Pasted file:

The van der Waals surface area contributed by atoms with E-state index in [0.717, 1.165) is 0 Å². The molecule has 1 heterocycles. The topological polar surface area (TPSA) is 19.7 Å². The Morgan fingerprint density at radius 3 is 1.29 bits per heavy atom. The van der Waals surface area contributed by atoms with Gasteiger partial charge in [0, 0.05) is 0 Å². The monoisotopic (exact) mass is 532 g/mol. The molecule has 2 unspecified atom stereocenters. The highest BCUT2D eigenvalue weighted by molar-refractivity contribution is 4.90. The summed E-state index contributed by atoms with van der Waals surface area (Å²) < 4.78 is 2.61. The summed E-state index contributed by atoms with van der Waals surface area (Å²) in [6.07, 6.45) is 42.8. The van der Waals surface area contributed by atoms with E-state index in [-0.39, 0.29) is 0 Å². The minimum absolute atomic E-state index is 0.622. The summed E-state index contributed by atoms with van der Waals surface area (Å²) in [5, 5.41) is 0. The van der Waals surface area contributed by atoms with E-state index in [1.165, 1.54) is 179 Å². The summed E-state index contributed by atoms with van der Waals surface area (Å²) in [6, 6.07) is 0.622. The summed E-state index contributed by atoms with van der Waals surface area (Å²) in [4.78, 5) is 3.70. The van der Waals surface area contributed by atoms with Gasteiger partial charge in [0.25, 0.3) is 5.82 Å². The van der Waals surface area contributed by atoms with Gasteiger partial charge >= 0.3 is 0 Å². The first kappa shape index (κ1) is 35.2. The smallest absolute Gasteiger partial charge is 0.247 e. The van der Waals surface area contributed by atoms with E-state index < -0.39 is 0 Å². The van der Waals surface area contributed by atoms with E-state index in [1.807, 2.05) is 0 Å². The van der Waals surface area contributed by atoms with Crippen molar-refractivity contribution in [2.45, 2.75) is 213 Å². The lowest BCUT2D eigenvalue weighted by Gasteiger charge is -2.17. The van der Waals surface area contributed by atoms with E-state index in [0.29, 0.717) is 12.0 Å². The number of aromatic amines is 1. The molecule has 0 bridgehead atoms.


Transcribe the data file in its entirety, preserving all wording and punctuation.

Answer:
The van der Waals surface area contributed by atoms with E-state index in [0.717, 1.165) is 0 Å². The molecule has 1 heterocycles. The topological polar surface area (TPSA) is 19.7 Å². The Morgan fingerprint density at radius 3 is 1.29 bits per heavy atom. The van der Waals surface area contributed by atoms with Gasteiger partial charge in [0, 0.05) is 0 Å². The monoisotopic (exact) mass is 532 g/mol. The molecule has 2 unspecified atom stereocenters. The highest BCUT2D eigenvalue weighted by molar-refractivity contribution is 4.90. The summed E-state index contributed by atoms with van der Waals surface area (Å²) < 4.78 is 2.61. The summed E-state index contributed by atoms with van der Waals surface area (Å²) in [6.07, 6.45) is 42.8. The van der Waals surface area contributed by atoms with E-state index in [-0.39, 0.29) is 0 Å². The minimum absolute atomic E-state index is 0.622. The summed E-state index contributed by atoms with van der Waals surface area (Å²) in [5, 5.41) is 0. The van der Waals surface area contributed by atoms with E-state index in [1.165, 1.54) is 179 Å². The summed E-state index contributed by atoms with van der Waals surface area (Å²) in [6, 6.07) is 0.622. The summed E-state index contributed by atoms with van der Waals surface area (Å²) in [4.78, 5) is 3.70. The van der Waals surface area contributed by atoms with Gasteiger partial charge in [0.25, 0.3) is 5.82 Å². The van der Waals surface area contributed by atoms with Gasteiger partial charge >= 0.3 is 0 Å². The first kappa shape index (κ1) is 35.2. The smallest absolute Gasteiger partial charge is 0.247 e. The van der Waals surface area contributed by atoms with E-state index < -0.39 is 0 Å². The van der Waals surface area contributed by atoms with E-state index in [1.807, 2.05) is 0 Å². The van der Waals surface area contributed by atoms with Crippen molar-refractivity contribution in [2.45, 2.75) is 213 Å². The lowest BCUT2D eigenvalue weighted by Gasteiger charge is -2.17. The van der Waals surface area contributed by atoms with E-state index in [0.29, 0.717) is 12.0 Å². The number of aromatic amines is 1. The molecule has 0 bridgehead atoms.